A Daily Dance with Death.

[His interest in hazardous overseas assignments can be traced back to a childhood fascination.] I was in fifth grade during the Gulf War in 1991, ... I remember drawing a map of the Middle East and watching CNN nightly with my dad. One day, I even asked my teacher if I could skip gym class to hear a speech by General Norman Schwarzkopf.

[That creative drive was challenged during his subsequent two years at Rice.] In my first three months there, I was banned from the school paper for a controversial editorial that they never published about permission to chew gum, ... I described the principal in an unflattering way.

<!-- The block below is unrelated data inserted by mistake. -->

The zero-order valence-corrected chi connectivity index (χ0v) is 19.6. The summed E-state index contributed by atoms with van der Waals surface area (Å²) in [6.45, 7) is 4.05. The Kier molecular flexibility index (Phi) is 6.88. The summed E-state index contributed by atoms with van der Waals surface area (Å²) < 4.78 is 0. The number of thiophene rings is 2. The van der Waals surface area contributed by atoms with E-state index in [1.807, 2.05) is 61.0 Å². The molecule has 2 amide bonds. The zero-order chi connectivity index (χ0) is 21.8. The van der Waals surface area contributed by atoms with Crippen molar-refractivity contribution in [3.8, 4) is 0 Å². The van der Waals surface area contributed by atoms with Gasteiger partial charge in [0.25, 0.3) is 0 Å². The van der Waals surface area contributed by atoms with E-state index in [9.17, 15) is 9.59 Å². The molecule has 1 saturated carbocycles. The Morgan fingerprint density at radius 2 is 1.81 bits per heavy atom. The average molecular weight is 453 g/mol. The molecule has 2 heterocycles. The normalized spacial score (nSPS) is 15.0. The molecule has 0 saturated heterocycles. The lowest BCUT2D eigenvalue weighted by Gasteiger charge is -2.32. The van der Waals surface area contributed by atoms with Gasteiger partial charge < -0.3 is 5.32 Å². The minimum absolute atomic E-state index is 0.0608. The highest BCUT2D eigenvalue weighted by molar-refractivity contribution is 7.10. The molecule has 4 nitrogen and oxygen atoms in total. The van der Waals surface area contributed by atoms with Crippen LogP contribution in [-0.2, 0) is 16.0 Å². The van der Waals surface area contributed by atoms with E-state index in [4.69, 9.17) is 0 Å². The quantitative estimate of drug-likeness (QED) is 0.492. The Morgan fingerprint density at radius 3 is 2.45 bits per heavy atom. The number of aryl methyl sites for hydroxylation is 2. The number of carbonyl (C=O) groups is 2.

He murdered my husband with a car.

Palm trees don't change color.

He's been wanting to do this forever, ... Mike began writing in sixth grade.

I was a researcher on Friday and Saturday nights, ... but I spent a lot more time there. We were having a heat wave and the office was air-conditioned. They mistook me for a hard worker.

[His strategy finally paid off.] When the invasion of Iraq started, I told a few editors and the chief of correspondents that I'd love to go, ... At first, they laughed. But eventually people told me: 'We always like to give young reporters new opportunities.'